Koala population discovered in NSW Kosciuszko National Park shows signs of resilience to climate change

Researchers say the discovery of a koala population in Kosciuszko National Park in New South Wales could mean the species is resilient to climate change.

Mating calls from koalas have been recorded at 14 sites in the Byadbo Wilderness Area Parks over the past seven months, at higher altitudes than usually found.

NSW Environment Minister James Griffin previously said there had only been 16 koala sightings in the park in the past 80 years.

He said the find was “significant” and could contribute to the government’s goal of doubling the state’s endangered koala population by 2050.

“This latest discovery…means we still have work to do at Kosciuszko to help identify where they might be in NSW’s largest national park, but also demonstrates that they are persisting and recovering.”

ANU researcher Karen Marsh recorded the sounds of koalas.(Provided: Karen Marsh)

Karen Marsh was one of the Australian National University researchers involved in the investigation, which took place south of Jindabyne on the border with Victoria.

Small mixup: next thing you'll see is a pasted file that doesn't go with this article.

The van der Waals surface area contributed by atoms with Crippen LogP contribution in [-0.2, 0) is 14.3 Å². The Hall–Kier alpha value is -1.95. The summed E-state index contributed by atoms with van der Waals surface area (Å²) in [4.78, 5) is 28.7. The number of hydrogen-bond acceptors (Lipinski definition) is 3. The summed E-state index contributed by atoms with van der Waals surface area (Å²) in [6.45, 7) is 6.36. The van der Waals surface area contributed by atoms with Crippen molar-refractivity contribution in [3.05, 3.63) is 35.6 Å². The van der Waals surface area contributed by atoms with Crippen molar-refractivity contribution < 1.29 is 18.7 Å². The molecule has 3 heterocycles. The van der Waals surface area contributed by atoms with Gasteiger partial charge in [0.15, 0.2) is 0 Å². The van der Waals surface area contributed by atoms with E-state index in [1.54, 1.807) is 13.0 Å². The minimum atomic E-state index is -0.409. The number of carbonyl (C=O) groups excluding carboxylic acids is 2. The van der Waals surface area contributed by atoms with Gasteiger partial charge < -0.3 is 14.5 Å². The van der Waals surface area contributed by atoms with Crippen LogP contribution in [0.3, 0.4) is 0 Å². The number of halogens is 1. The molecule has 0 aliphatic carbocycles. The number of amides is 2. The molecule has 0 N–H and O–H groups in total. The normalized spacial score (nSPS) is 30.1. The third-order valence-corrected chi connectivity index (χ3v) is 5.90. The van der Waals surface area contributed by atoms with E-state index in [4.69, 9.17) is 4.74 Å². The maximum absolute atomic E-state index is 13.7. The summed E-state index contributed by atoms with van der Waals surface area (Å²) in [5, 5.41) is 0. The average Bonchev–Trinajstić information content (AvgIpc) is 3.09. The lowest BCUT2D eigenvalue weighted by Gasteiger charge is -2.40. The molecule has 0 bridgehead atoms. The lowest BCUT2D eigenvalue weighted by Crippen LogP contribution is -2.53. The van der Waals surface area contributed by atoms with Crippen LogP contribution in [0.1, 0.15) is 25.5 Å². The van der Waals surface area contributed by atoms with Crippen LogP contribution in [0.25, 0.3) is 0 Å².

She said it had long been suspected that there were koalas in Kosciuszko, but it was never confirmed.

“There are a lot of parts of Kosciuszko that are hard to get to, so there just hasn’t been a chance to check out how widespread they are in the park,” she said.

The project involved the use of 100 passive acoustic recorders and searchlight surveys, and Ms Marsh said it was exciting to hear audio evidence and finally confirm the existence of koalas in the area.

“It was excellent, because I was sure there was, and just being able to show that there was, it was a very good feeling.”

Ms Marsh said the higher altitude made the habitat “a bit different” from where koalas were usually found and meant they could be resilient to climate change.

“Some of the lower areas might get a little too hot for the koalas as they are quite heat sensitive.

The search continues

Ms Marsh said researchers were hampered by the wet weather due to La Nina, but hoped to carry out surveys in other areas of the park in the spring and summer this year and catch a glimpse of the elusive animal.

“The next step will be to go out with drones equipped with thermal cameras and get an idea of ​​how many there are,” she said.

“Hopefully in the next breeding season we might even find more.”

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